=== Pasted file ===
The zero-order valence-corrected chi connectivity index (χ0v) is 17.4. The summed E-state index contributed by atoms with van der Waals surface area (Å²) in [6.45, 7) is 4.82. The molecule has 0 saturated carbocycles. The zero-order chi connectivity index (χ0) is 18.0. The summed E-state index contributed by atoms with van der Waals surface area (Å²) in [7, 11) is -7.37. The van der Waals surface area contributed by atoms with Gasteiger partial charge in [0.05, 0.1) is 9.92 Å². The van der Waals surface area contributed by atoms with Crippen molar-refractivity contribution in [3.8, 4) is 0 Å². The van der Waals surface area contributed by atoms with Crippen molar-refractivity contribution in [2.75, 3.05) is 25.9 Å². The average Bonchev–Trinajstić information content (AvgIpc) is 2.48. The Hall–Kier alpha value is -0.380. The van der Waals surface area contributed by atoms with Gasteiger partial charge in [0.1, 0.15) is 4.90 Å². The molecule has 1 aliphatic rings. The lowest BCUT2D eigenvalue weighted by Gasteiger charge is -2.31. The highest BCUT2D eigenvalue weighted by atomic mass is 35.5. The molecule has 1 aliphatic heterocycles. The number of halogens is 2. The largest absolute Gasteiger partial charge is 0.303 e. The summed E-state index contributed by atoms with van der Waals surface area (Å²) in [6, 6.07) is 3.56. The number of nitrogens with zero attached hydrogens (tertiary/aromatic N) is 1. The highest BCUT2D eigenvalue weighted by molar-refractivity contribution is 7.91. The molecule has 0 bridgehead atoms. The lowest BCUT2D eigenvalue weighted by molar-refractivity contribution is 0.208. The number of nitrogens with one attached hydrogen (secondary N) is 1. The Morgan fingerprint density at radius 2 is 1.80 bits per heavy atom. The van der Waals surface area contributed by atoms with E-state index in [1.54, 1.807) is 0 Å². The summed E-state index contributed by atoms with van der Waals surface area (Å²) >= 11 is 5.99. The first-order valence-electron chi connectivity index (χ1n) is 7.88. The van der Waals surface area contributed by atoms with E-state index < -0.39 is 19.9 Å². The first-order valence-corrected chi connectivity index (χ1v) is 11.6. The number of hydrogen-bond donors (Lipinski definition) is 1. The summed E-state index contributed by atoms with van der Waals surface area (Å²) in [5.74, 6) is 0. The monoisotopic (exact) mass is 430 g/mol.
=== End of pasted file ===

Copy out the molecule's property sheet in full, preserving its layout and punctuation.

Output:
The zero-order valence-corrected chi connectivity index (χ0v) is 17.4. The summed E-state index contributed by atoms with van der Waals surface area (Å²) in [6.45, 7) is 4.82. The molecule has 0 saturated carbocycles. The zero-order chi connectivity index (χ0) is 18.0. The summed E-state index contributed by atoms with van der Waals surface area (Å²) in [7, 11) is -7.37. The van der Waals surface area contributed by atoms with Gasteiger partial charge in [0.05, 0.1) is 9.92 Å². The van der Waals surface area contributed by atoms with Crippen molar-refractivity contribution in [3.8, 4) is 0 Å². The van der Waals surface area contributed by atoms with Crippen molar-refractivity contribution in [2.75, 3.05) is 25.9 Å². The average Bonchev–Trinajstić information content (AvgIpc) is 2.48. The Hall–Kier alpha value is -0.380. The van der Waals surface area contributed by atoms with Gasteiger partial charge in [0.1, 0.15) is 4.90 Å². The molecule has 1 aliphatic rings. The lowest BCUT2D eigenvalue weighted by Gasteiger charge is -2.31. The highest BCUT2D eigenvalue weighted by atomic mass is 35.5. The molecule has 1 aliphatic heterocycles. The number of halogens is 2. The largest absolute Gasteiger partial charge is 0.303 e. The summed E-state index contributed by atoms with van der Waals surface area (Å²) in [6, 6.07) is 3.56. The number of nitrogens with zero attached hydrogens (tertiary/aromatic N) is 1. The highest BCUT2D eigenvalue weighted by molar-refractivity contribution is 7.91. The molecule has 0 bridgehead atoms. The lowest BCUT2D eigenvalue weighted by molar-refractivity contribution is 0.208. The number of nitrogens with one attached hydrogen (secondary N) is 1. The Morgan fingerprint density at radius 2 is 1.80 bits per heavy atom. The van der Waals surface area contributed by atoms with E-state index in [1.54, 1.807) is 0 Å². The summed E-state index contributed by atoms with van der Waals surface area (Å²) >= 11 is 5.99. The first-order valence-electron chi connectivity index (χ1n) is 7.88. The van der Waals surface area contributed by atoms with E-state index < -0.39 is 19.9 Å². The first-order valence-corrected chi connectivity index (χ1v) is 11.6. The number of hydrogen-bond donors (Lipinski definition) is 1. The summed E-state index contributed by atoms with van der Waals surface area (Å²) in [5.74, 6) is 0. The monoisotopic (exact) mass is 430 g/mol.